New Jersey businesses can now allow vaccinated employees to remove their masks at work, under the state’s latest COVID-19 guidance. However, employers who do so should prepare for the challenges this policy creates, lawyers say.
During a recent NJBIA webinar, attorneys from Greenwald-Doherty, a law firm that advises employers on HR-related legal needs, discussed the pitfalls that can occur when an employer allows vaccinated employees to go without masks at the same time there are unvaccinated co-workers who are still wearing masks.
“One of the main reasons I see companies wanting to get people back to the office is because they want people to be working with a little more camaraderie that is missing in the remote sense,” said Joel Greenwald, managing partner at Greenwald-Doherty. “Then suddenly you have certain people wearing masks and certain people not wearing masks and we’ve seen issues with that.”
Attorney Zev Singer noted the “policing” issue that arises in large companies because an HR person has been shown an employee’s vaccination card, but a lower-level manager who directly oversees a group of workers does not have access to confidential health information.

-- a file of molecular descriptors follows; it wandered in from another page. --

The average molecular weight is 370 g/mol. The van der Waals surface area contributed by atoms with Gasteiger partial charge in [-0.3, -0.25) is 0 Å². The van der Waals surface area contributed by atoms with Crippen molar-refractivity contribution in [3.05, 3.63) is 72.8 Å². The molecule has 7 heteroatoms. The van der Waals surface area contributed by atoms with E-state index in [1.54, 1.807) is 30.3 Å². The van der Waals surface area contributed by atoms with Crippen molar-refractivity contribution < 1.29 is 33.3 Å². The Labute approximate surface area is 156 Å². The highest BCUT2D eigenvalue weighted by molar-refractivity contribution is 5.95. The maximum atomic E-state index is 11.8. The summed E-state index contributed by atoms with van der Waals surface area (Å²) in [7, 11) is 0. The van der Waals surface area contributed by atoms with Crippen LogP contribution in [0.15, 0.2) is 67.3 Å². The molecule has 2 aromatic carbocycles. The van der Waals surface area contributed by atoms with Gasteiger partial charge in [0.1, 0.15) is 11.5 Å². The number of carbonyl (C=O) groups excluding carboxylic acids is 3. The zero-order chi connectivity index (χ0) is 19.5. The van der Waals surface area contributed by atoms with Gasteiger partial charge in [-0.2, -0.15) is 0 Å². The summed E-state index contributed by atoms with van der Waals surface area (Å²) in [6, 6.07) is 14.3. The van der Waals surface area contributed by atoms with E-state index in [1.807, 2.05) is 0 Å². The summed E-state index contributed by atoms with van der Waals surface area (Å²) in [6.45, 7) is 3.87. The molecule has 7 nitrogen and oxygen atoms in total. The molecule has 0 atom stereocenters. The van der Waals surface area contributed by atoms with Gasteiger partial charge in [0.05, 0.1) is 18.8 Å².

“You can’t just announce who has been vaccinated,” Singer said. “You can’t make people wear a bracelet or a sticker to show they’ve been vaccinated. So, in a warehouse with 200 people you don’t know who has been vaccinated and who has not, so how do you enforce this mask-on, mask-off policy?”
Some employers might decide to get around this problem by mandating that all employees be vaccinated in order to return to the workplace, and while that is legal it can create unintended consequences for employers.
Be prepared for the possibility that some top-performing workers may be among the unvaccinated who have no legitimate medical or religious reason that qualifies them from skipping the vaccine, Singer said.
By requiring all employees to be vaccinated, employers could be putting themselves in a situation where they will be forced to let go some of their best employees—or risk losing credibility with their entire workforce if they institute a policy and then allow unvaccinated employees to flout it, he said.
“We’re not sitting here saying, don’t do it,” Singer said regarding mandatory vaccination policies. “What we’re saying is if you’re going to do it, play chess and think five steps ahead and be prepared for the consequences – and be willing to live with the consequences.”
To watch the entire webinar, go here.